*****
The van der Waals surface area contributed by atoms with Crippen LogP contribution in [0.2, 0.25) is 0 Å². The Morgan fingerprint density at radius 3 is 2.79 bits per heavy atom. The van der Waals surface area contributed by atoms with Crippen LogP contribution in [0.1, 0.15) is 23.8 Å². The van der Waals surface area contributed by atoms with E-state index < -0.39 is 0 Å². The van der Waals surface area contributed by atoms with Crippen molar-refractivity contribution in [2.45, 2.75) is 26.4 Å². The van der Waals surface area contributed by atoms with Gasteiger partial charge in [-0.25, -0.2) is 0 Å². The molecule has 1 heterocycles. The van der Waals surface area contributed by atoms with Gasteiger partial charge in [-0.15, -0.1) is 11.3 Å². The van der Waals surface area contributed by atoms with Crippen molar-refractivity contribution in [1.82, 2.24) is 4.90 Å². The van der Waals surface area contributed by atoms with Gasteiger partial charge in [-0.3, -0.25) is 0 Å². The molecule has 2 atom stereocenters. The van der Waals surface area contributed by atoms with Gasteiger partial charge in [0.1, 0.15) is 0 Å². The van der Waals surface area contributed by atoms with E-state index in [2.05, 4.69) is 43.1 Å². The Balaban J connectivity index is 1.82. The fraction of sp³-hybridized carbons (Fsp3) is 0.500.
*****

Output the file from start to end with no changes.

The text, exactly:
The van der Waals surface area contributed by atoms with Crippen LogP contribution in [0.2, 0.25) is 0 Å². The Morgan fingerprint density at radius 3 is 2.79 bits per heavy atom. The van der Waals surface area contributed by atoms with Crippen LogP contribution in [0.1, 0.15) is 23.8 Å². The van der Waals surface area contributed by atoms with E-state index < -0.39 is 0 Å². The van der Waals surface area contributed by atoms with Crippen molar-refractivity contribution in [2.45, 2.75) is 26.4 Å². The van der Waals surface area contributed by atoms with Gasteiger partial charge in [-0.25, -0.2) is 0 Å². The molecule has 1 heterocycles. The van der Waals surface area contributed by atoms with Gasteiger partial charge in [-0.15, -0.1) is 11.3 Å². The van der Waals surface area contributed by atoms with Crippen molar-refractivity contribution in [1.82, 2.24) is 4.90 Å². The van der Waals surface area contributed by atoms with Gasteiger partial charge in [-0.3, -0.25) is 0 Å². The molecule has 2 atom stereocenters. The van der Waals surface area contributed by atoms with Gasteiger partial charge in [0.1, 0.15) is 0 Å². The van der Waals surface area contributed by atoms with E-state index in [2.05, 4.69) is 43.1 Å². The Balaban J connectivity index is 1.82. The fraction of sp³-hybridized carbons (Fsp3) is 0.500.